According to the organization of data in the data source (e.g., data logs of the multi-pass data source(s) (521)), the log processing module (504) (including the response processing engine (506) and dispatcher (512)) may receive and dispatch individual data points or a vector of data points to the field application (541). Examples of individual data points may include a single data channel in a single row of a table formatted data log. Examples of a vector of data points may include an entire row relating to multiple data channels sharing a common index value in a table formatted data log. Data context information (e.g., ‘PassNumber’, ‘RunNumber’, and direction parameters) needs to be provided to the field application (541) along with the vector of data points for data interpretation. This vector of data points may be considered a ‘Pseudo Data Frame’. A data log (e.g., any of the logged runs (602)-(612)) dispatched in vectors is typically globally ordered by index value, and logically contains related groups having multiple adjacent ‘Pseudo Data Frames’ that share a common index progressing through consecutive values. To split the related groups out of the vectors, the response processing engine (506) and the dispatcher (512) of the log processing module (504) may be configured to consider that, in general the related groups may not be explicitly identified and data channels may be missing values corresponding to a given index value.
As RT field application (541) requests data from data source(s) (521), a request data description list (RDDL) (622) is generated in the RTDL (501) to describe details of data requested from the field application (541). The ‘Channel Refresh Worker’ thread (621.2) executed in the RTDL (501) may periodically query the data source(s) (521) to determine whether any new data logs are created in the wellbore or if any new data channels have been added to the data logs already being read. The ADDL (623) is updated accordingly by the ‘Channel Refresh Worker’ thread (621.2). For instance, ADDL (623), as depicted in
In addition, the ‘Data Worker’ thread (621.1) executed via the response processing engine (506) and the dispatcher (512) may treat drilling and non-drilling passes in two distinct ways as follows:
In addition, the response processing engine (506) may enqueue data vectors into related groups (508.1, 508.2) (based on context information) by adding them into separate dispatch queues (based upon processed context identifiers). The dispatcher (512) may then batch data according to these context-segregated queues while considering maximum size and minimum frequency.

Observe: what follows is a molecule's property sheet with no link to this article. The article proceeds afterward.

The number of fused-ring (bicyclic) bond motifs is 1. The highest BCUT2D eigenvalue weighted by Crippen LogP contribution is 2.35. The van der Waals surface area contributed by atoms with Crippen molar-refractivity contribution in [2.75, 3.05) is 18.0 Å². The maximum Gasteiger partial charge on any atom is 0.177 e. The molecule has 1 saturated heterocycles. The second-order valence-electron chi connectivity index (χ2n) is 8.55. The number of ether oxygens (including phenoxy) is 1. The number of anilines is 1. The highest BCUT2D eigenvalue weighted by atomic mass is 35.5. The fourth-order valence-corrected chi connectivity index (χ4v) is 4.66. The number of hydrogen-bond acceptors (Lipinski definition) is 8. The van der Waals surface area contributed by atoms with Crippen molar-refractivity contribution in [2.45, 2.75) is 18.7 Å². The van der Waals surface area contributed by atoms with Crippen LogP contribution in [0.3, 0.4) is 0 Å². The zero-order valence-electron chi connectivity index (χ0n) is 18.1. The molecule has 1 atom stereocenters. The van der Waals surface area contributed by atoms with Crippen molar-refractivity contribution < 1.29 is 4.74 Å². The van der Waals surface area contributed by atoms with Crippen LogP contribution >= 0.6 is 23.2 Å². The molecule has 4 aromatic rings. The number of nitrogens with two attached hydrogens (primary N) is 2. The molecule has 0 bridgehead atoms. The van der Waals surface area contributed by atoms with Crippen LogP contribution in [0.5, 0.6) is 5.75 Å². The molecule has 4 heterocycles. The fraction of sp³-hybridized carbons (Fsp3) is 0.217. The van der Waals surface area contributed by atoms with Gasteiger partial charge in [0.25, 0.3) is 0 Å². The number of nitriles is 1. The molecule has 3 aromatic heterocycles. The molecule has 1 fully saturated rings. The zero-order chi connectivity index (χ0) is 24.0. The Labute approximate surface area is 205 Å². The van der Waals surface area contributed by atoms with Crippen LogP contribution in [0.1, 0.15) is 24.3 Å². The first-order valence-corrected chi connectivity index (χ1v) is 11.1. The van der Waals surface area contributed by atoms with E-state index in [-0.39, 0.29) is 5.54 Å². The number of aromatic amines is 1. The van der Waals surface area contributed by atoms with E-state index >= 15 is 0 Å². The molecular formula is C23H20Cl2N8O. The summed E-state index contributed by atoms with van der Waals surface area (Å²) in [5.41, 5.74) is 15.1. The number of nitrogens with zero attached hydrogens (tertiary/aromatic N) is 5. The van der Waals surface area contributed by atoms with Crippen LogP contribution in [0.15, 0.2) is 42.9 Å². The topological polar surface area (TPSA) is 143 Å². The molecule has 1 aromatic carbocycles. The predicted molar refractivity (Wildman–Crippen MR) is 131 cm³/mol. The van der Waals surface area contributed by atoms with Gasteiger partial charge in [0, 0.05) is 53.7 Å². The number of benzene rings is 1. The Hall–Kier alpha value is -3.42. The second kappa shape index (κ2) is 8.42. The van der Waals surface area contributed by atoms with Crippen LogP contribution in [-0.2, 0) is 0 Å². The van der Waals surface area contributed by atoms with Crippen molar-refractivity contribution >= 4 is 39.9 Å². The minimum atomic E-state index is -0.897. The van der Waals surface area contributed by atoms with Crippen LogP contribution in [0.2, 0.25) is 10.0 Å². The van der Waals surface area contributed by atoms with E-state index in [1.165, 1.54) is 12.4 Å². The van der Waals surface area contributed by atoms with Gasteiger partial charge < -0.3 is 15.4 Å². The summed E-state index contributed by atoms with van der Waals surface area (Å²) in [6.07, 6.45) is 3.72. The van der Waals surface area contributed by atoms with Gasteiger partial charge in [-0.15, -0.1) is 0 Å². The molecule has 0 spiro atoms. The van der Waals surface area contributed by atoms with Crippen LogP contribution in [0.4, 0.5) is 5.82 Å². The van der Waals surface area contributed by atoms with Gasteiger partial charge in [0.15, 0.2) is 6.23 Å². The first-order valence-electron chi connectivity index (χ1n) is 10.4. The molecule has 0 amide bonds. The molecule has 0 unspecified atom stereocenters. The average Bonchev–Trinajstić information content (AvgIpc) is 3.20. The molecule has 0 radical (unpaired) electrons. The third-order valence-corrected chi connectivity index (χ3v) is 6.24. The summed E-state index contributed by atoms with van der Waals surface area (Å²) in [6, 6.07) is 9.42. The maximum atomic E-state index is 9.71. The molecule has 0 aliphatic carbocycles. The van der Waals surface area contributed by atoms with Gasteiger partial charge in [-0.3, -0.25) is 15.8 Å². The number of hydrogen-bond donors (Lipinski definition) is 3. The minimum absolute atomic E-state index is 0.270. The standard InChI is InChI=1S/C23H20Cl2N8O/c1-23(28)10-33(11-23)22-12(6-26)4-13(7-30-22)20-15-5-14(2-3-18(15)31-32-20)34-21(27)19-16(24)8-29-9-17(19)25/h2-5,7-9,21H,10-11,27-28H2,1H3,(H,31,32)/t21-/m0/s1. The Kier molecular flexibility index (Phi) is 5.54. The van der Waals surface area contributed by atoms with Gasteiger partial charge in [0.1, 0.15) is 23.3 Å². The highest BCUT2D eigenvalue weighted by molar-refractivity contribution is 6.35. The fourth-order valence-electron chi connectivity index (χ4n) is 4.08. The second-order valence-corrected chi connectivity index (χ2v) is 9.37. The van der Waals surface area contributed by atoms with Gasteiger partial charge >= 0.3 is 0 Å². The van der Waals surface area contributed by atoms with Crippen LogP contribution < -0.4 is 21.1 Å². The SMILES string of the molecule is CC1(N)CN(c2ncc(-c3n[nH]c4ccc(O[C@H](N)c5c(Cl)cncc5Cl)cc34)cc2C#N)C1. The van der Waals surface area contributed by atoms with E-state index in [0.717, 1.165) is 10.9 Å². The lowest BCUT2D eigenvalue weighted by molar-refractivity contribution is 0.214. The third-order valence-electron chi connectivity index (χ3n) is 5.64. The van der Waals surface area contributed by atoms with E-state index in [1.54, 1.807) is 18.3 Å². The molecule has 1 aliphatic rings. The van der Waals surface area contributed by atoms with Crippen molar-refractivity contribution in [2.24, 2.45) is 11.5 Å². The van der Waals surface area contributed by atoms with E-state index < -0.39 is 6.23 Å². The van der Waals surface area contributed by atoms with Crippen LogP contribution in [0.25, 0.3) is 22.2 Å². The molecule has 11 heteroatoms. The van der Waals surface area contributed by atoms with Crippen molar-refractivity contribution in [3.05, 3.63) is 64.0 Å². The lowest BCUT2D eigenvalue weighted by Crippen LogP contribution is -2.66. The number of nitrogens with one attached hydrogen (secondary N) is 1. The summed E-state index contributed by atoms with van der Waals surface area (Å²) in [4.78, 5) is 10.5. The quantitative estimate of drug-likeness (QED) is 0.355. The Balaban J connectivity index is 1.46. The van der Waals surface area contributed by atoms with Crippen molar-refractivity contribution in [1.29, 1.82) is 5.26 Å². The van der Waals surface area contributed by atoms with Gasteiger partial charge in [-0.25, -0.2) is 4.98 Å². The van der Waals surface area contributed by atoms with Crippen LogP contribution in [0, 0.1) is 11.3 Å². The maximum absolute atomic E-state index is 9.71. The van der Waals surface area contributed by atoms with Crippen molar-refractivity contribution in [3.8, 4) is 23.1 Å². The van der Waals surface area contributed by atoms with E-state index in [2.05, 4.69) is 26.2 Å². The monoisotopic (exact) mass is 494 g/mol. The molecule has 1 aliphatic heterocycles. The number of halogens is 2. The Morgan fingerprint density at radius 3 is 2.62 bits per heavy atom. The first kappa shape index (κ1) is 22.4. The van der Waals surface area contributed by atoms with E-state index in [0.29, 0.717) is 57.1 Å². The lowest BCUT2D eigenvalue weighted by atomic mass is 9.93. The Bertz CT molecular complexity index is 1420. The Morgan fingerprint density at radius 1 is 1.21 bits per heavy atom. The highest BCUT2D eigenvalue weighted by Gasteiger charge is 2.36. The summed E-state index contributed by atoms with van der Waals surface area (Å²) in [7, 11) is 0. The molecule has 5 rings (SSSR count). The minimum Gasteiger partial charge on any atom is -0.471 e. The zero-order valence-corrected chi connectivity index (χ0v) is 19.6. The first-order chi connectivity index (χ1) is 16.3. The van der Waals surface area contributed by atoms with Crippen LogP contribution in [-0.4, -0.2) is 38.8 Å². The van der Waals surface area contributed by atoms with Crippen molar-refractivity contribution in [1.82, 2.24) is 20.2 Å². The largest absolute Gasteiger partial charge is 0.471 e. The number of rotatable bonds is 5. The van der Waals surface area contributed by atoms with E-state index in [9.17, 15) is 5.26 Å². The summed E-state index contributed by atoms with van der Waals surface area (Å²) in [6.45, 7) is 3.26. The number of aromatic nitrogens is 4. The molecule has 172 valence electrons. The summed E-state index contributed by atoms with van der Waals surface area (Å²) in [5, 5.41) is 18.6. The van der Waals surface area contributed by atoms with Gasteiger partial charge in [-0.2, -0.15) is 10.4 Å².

Some RTDL applications may be multi-pass-enabled, and others may not be designed to handle multi-pass data. Therefore, a global attribute (e.g., referred to as Boolean MultiPassEnabled) may be set on an API. By default, this attribute may be set to ‘False’. It is expected that an application does not normally change this value during its session, and it would be locked after connection is made to a specific wellbore or section. The value of this attribute may affect how available data is interpreted and queried. As mentioned above, it also affects the context information that is dispatched to the application.
RTDL (501) may provide capabilities for programmatic access to the entire state of the framework (500) including the ability to create the GUI through the API. The framework (500) enforces supported call sequences so that the application (e.g., field application (541)) does not use the framework (500) improperly. Additional capabilities that may be supported by RTDL (501) are described in TABLE 7 below.
Sequential Play Back across multiple logs:
RTDL can dispatch MP depth-indexed data in two ways:
1. Play Back perspective:
Send the depth-indexed data back to
the application sequenced by time,
dynamically switching between
different logs/passes, so that the data
arrives in the order in which it was originally obtained.
2. Parallel perspective:
Mark the data with context, but don't
try to play it back in time sequence
Managing MP for time-indexed logs
Source Exposure: The source information
is made available through the API,
including the ability to see the ‘adaptabilities’
of the source, i.e. which objects are
supported via RTDL.
Raw Data: Applications can request well-
formed and standard-adhering
WITSML for any object using the API. The
applications can optionally also get
the ‘unprocessed’ data from sources. This allows
applications to use RTDL to
obtain data objects from sources, even if RTDL
doesn't know how to process
them. For instance, if an application needed to
get a SideWallCore from a
WITSML API source, but RTDL did not have
an ‘ISideWallCoreData’ object,
then it would be possible to ask for this object
type unprocessed, and to get back
the WITMSL. RTDL, optionally, provides the
support for setting up the request and
RDDs: RDDs have a dual purpose use as
both filters and requested data
specifiers. These concepts can be separated
so that the way an application filters
data is distinct from requesting the data.
Multiple Log Handling: RTDL has the capability
of processing the same channel
from Multiple Logs - some servers publish
data into different sibling sections
based upon hole size. For instance, a ‘12.5 inch’